Group helps students
Terrorism, globalization, nuclear proliferation.
These are a few of the heavy topics that the World Affairs Council of Pittsburgh has spotlighted in the past few years. As it celebrates its 75th anniversary this year, the council continues to bring the world to Western Pennsylvania.
Through an array of programs, from monthly briefings to summer seminars, the council has touched nearly 300 schools -- mostly high schools -- in 10 Western Pennsylvania counties. In recent years, the council has extended its reach to elementary and middle school students.
"We felt it is important to reach out earlier," said Annie Prucey, the council's education director. "Our main objective is to help educate students as well as teachers on critical international issues and how they affect this region as well as the U.S. We do that by providing information and resources; what we don't provide are answers or positions on these issues."
Although the council's target audience is students, many teachers said they also have benefited from its offerings.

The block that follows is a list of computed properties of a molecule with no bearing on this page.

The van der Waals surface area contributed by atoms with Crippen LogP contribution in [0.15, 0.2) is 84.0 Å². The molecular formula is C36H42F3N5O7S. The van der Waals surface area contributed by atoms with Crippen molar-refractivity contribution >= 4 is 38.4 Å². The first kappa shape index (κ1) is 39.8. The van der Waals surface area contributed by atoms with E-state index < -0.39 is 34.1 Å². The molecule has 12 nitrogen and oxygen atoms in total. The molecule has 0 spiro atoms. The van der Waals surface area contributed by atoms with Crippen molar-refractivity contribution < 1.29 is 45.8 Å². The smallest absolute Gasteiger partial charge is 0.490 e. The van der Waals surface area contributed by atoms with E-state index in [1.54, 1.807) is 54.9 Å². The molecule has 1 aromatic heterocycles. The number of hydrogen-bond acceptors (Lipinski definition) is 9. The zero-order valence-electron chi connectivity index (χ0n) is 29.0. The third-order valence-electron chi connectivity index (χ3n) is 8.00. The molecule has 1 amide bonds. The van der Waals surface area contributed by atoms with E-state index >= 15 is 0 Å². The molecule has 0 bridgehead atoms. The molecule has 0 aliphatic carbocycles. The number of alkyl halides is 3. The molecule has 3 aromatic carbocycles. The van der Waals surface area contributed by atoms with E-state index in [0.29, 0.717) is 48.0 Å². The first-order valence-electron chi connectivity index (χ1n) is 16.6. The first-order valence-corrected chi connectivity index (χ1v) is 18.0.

"Regionally, it's the best collaborative to bring resources for education on global issues," said Stephen Bullick, social studies supervisor for the Mt. Lebanon School District.
Last fall, a dozen middle schools participated in the council's new student ambassador program, in which the council taps its local network of speakers to enlighten students on issues concerning Africa. In May, 300 to 400 students will present what they have learned at a conference at the University of Pittsburgh.
The council aims to foster critical thinking by students, Prucey said.
The council has offered global travel scholarships to six students each of the past two summers. The competitive five-month scholarships, worth up to $6,000 per student, are granted to those who make the best case, in English and a foreign language, for why they yearn to travel overseas.
Three students of Rich Stanczak, coordinator of the gifted program in social studies for the Woodland Hills School District, won the scholarships during the past two years.
"You can see how they grew as individuals. You can see their tremendous growth," Stanczak said of the students, who explored Argentina and Costa Rica. "The experience sticks with them for the rest of their lives."